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Stay at Borealis Basecamp For an Unforgettable Alaskan Experience

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On the edge of the mountains and civilization, where the sky stays dark for most of the winter, and magical lights dance across the heavens is a one-of-a-kind retreat you can only experience to truly believe. As soon as I found this place, I knew it was somewhere I wanted to visit! The Borealis Basecamp is just under an hour north of Fairbanks in Alaska. The lack of light pollution from a large town along with its unique igloo cabins, make it the perfect place not only to enjoy the amazing beauty of Alaska but also the breathtaking views of the Northern Lights.

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Chasing the Northern Lights

The Northern Lights have been very high on my bucket list. When we visited Churchill there was a possibility we could have seen them. Actually, had there been a slightly clear sky we probably would have. But alas, it was lots of clouds and snow while we searched for polar bears. So this trip had the main goal of seeing this amazing phenomenon that many only dreams of.

Northern lights at Borealis Basecamp

Since you are never guaranteed to see the lights, we had some backup trips in mind just in case.  However, we were extremely blessed! And I mean extremely!  I can go into many more details about the Northern Lights, but that’s not what I’m here to talk about. I literally just deleted a paragraph because I was starting to ramble on about the lights. I’ll work on another post about the lights specifically. For now, let’s talk about Borealis Basecamp.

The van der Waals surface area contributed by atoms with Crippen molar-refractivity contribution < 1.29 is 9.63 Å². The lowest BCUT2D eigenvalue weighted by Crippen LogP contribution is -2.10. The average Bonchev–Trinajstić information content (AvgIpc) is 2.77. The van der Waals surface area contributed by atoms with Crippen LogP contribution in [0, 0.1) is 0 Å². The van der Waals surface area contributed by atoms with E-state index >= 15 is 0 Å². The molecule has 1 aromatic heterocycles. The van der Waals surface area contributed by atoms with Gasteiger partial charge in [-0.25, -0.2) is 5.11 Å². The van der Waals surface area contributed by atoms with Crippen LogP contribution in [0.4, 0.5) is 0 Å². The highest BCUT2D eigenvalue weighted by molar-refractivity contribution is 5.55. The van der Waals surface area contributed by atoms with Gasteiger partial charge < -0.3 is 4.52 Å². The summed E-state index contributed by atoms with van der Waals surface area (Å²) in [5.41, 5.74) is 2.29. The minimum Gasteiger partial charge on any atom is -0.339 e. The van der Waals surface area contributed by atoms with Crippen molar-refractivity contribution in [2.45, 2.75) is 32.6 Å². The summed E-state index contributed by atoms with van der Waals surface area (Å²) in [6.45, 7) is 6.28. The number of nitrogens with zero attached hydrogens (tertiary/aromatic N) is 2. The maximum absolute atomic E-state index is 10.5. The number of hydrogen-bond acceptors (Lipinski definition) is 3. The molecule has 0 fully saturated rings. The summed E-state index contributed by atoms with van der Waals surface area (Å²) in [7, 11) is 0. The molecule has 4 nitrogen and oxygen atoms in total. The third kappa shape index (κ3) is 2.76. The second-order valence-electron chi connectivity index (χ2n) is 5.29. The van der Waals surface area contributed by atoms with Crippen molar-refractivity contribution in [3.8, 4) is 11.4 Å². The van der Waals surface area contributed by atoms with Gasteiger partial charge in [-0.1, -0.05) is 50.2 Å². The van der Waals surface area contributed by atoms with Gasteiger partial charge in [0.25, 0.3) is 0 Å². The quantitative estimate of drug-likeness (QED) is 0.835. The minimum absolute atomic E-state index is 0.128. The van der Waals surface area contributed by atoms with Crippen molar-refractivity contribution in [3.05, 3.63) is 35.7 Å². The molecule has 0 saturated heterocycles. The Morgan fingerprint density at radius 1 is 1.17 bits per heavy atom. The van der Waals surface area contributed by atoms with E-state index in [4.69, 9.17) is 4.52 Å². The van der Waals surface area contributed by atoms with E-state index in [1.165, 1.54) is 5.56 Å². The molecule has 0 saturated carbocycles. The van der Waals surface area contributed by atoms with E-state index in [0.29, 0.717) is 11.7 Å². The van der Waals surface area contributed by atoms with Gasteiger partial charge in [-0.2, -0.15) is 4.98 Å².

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Book Early or You’ll Miss Out

Let’s start with booking. They offer a variety of different packages here, which include not only your own igloo but some pretty awesome activities! Essentially, the package is built around how many nights you select to stay. There are only 20 igloos at the moment, so they can sell out quickly! One thing that is included is your transportation because the Basecamp is going to be about 45 minutes out of Fairbanks, Alaska. A shuttle will pick you up at a pre-determined location in Fairbanks, or you can schedule a private car to pick you up in Fairbanks, or at Chena Hot Springs. The same for going back after your stay.

On the deck in front of an igloo at Borealis Basecamp

While you’re heading to the Basecamp, keep your eyes open for moose! You will also drive by old mining areas and the incredible Trans-Alaska Pipeline.  I will mention that the roads are not great! When we were there, there was lots of snow and ice compacted on the road. While that did make for a bit of a bumpy road, we were told that it actually made the roads less bad. That all that snow and ice helped by filling in the holes and in the summer, once all of that was gone, the actual roads were usually in rough shape. So, if you get car sick at all, I highly recommend you take something before you hop in the van!

Check In to Borealis Basecamp